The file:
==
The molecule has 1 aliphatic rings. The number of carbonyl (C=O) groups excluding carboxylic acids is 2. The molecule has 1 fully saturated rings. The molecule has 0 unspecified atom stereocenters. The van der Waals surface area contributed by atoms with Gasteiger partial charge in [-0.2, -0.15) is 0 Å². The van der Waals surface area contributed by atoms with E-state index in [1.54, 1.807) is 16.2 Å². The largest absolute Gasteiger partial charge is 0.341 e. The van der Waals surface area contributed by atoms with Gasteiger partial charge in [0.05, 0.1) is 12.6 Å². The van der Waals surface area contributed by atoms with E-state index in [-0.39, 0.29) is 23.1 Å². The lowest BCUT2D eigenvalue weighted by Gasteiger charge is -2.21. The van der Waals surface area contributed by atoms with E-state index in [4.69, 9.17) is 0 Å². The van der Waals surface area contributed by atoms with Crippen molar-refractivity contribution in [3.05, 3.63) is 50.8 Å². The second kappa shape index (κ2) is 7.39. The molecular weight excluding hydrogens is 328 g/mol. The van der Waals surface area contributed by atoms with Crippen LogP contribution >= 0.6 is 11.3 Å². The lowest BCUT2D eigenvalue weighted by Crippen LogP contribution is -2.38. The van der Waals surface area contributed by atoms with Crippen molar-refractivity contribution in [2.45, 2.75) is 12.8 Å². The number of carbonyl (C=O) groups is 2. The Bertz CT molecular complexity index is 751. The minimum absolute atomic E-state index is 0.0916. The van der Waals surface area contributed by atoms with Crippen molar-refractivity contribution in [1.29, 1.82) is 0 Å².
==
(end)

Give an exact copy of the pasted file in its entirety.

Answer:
The molecule has 1 aliphatic rings. The number of carbonyl (C=O) groups excluding carboxylic acids is 2. The molecule has 1 fully saturated rings. The molecule has 0 unspecified atom stereocenters. The van der Waals surface area contributed by atoms with Gasteiger partial charge in [-0.2, -0.15) is 0 Å². The van der Waals surface area contributed by atoms with E-state index in [1.54, 1.807) is 16.2 Å². The largest absolute Gasteiger partial charge is 0.341 e. The van der Waals surface area contributed by atoms with Gasteiger partial charge in [0.05, 0.1) is 12.6 Å². The van der Waals surface area contributed by atoms with E-state index in [-0.39, 0.29) is 23.1 Å². The lowest BCUT2D eigenvalue weighted by Gasteiger charge is -2.21. The van der Waals surface area contributed by atoms with E-state index in [4.69, 9.17) is 0 Å². The van der Waals surface area contributed by atoms with Crippen molar-refractivity contribution in [3.05, 3.63) is 50.8 Å². The second kappa shape index (κ2) is 7.39. The molecular weight excluding hydrogens is 328 g/mol. The van der Waals surface area contributed by atoms with Crippen LogP contribution >= 0.6 is 11.3 Å². The lowest BCUT2D eigenvalue weighted by Crippen LogP contribution is -2.38. The van der Waals surface area contributed by atoms with Crippen molar-refractivity contribution in [2.45, 2.75) is 12.8 Å². The number of carbonyl (C=O) groups is 2. The Bertz CT molecular complexity index is 751. The minimum absolute atomic E-state index is 0.0916. The van der Waals surface area contributed by atoms with Crippen molar-refractivity contribution in [1.29, 1.82) is 0 Å².